It’s tough to choose! The lesson I am really feeling right now is “What is Wild Must Always Change.” Nature always adapts, and we are all being called to adapt to some very sudden shifts in the collective right now. But if we remember that we are creaturely, this transformation is exactly what we were born for. These shifts can be more like a homecoming instead of a source of fear.

7. You also started an online coven called “The Hag Ways Collective.” Can you explain what that is?

The Hag Ways Collective is the online coven through The Hag School. We get together virtually once a month for storytelling and spellwork. It’s a wonderful group, and I’m absolutely in love with the work we are doing together.

8. In the current climate of self-isolating, do you have any advice for readers looking to be spiritually in touch with nature without endangering their health or the health of others?

Good question! I believe this is a time of metamorphosis or cocooning. That being said, not everyone’s cocoon looks the same. Many people are working harder than ever, such as healthcare workers, teachers, manufacturers, and more. But, regardless of what the cocoon looks like, everyone is experiencing a time of transformation. We all will emerge from this experience transformed in some way, and so I am asking that we look to the caterpillar in the cocoon who melts into a soup of imaginal cells before becoming reborn anew. That imaginal soup is nature — a primordial sort of nature that is the very essence of transformation. So, even though the caterpillar might feel removed from the world and from nature while in metamorphosis, it is in fact, embodying nature itself.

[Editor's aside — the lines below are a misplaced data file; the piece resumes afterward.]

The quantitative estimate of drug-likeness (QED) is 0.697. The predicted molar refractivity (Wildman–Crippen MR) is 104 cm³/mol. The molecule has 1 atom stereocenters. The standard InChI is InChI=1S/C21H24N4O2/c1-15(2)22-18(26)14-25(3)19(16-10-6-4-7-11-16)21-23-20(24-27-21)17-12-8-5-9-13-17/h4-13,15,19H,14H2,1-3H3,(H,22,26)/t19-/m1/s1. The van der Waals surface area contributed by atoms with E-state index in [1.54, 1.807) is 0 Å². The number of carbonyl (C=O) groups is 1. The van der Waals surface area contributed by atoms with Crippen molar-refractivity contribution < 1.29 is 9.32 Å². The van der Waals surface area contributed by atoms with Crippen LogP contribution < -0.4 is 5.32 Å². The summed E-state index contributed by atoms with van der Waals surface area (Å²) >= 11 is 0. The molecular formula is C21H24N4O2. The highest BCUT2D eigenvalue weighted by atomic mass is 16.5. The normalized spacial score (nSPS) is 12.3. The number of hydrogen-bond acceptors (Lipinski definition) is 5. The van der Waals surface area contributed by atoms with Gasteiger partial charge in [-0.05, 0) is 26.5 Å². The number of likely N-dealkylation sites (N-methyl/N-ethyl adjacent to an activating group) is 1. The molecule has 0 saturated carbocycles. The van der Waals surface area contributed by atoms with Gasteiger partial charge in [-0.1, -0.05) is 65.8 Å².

9. What’s next for you? Do you have any upcoming projects you’d like to share with my readers?

Yes! I’m launching two new online collectives through The Hag School: “The Hive of the Holy Wild Flesh” which is a body-prayer and moving spell-work group, and the “Heathens-in-Business” which is sort of a support circle for healers, witches, shop-owners and anyone else who is feeling into this invitation to do our work differently. I also have the next round of my “Hag Ways Apprenticeship Program” launching right around the Summer Solstice in June 2020.

10. What is one question you have for The Magical Buffet?

What are you being invited toward in this moment of cocooning?

Honestly, between my day job, The Magical Buffet, and my health issues, I’m already a bit of a homebody. So, this doesn’t feel much like cocooning. Over course, this is just starting for me and New York. My feelings may change as time goes on.